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Non-compliance by DOEs should be sanctioned (Newsletter #3)

During the upcoming meeting, the Board will agree on the draft policy framework to monitor performance and address non-compliance by DOEs.

Designated Operational Entities (DOEs) are accredited third party entities that are responsible for evaluating proposed CDM project activities against requirements established by the COP/MOP and the CDM Executive Board (validation) and verifying that the monitored emission reductions have actually occurred (verification). Originally, the expectation was that the Board would only intervene in exceptional cases and that DOEs would have the main responsibility for ensuring that CDM projects meet all requirements. However, the outcome of several spot checks by the Board and the high number of reviews and rejections of projects by the Board clearly show that the current system in which DOEs have the main responsibility to ensuring the integrity of the mechanism has failed.

Commissioned by WWF, the Öko-Institut has published a rating of DOEs in May 2009 assessing to what extent DOEs are fulfilling the requirements and expectations of the CDM Executive Board (EB). The rating includes 900 projects of the DOEs. In the rating none of the DOEs scored well. On a scale from A (best) to F (worst), TÜV-Nord and TÜV-Süd are leading the rating with a D, followed by SGS with an E rating. BV Cert and DNV get F scores and are at the bottom of the table.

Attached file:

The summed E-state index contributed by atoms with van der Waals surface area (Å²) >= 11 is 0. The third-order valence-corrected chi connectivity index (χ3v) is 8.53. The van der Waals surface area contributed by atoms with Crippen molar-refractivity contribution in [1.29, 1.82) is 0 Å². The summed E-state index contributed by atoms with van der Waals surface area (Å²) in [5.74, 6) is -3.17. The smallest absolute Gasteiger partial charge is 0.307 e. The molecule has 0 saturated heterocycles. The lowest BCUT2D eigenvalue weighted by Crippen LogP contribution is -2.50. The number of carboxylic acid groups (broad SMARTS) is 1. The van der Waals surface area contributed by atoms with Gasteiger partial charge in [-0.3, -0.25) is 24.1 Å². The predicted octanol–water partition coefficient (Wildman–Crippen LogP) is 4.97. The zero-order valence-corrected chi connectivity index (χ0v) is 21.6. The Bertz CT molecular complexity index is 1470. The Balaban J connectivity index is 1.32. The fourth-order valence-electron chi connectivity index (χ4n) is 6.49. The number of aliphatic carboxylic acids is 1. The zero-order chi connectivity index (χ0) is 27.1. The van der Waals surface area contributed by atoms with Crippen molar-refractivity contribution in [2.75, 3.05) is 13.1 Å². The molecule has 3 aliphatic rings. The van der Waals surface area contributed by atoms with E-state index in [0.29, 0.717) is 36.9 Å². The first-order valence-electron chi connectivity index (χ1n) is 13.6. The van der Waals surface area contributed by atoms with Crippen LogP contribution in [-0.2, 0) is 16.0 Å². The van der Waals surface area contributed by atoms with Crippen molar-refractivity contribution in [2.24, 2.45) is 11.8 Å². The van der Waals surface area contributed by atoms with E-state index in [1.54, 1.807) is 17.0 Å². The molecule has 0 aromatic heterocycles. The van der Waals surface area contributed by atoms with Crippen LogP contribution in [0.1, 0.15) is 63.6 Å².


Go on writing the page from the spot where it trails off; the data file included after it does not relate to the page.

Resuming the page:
The high number of poor quality projects in the pipeline goes hand in hand with the poor performance of DOEs. The current weak mechanism which allows the common practice of DOEs to copy paste information from PDD to PDD without seriously considering the details needs urgent improvement and real sanctions for non-compliance. According to current standards, buyers cannot trust the environmental and social quality of CDM credits.

Action to be taken by the Board: During the upcoming meeting, the Board will agree on the draft policy framework to monitor performance and address non-compliance by DOEs. While CDM Watch welcomes this move, it calls on the Board to include the following items into the policy framework:

  • All identified non-compliances and grades for DOEs shall be made publicly available. A facultative publication is not sufficient.
  • The proposed categories must include non-compliance with the stakeholder consultation process.
  • Each case of non-compliance must go hand in hand with a request for public comments related to the non-compliance. Frequently local stakeholders have access to information that is important to judge the degree of non-compliance. For example, regarding additionality assessment local stakeholders can assess whether the validator took into account locally available information regarding investment parameters, barriers and common practice.
  • A wider set of sanctions should be developed. This would provide incentives for DOEs to implement internal procedures that ensure that validations and verifications are undertaken as required by the Board. For these sets of sanctions, rigorous criteria are needed:

– A DOE should be suspended automatically if it has failed three times to meet a key requirement of the CDM.

– A spot check at the DOE should be triggered automatically if two reviews have been requested by the Board.

– The Board should also introduce financial penalties for DOEs if they fail to meet requirements (i.e. the correct application of the Verification and Validation Manual ).

  • If non-conformities in the validation or verification process are detected in cases where CERs are issued in excess after the registration of the project or after the issuance of CERs, the DOEs should have a general obligation to replace the CERs issued in excess.


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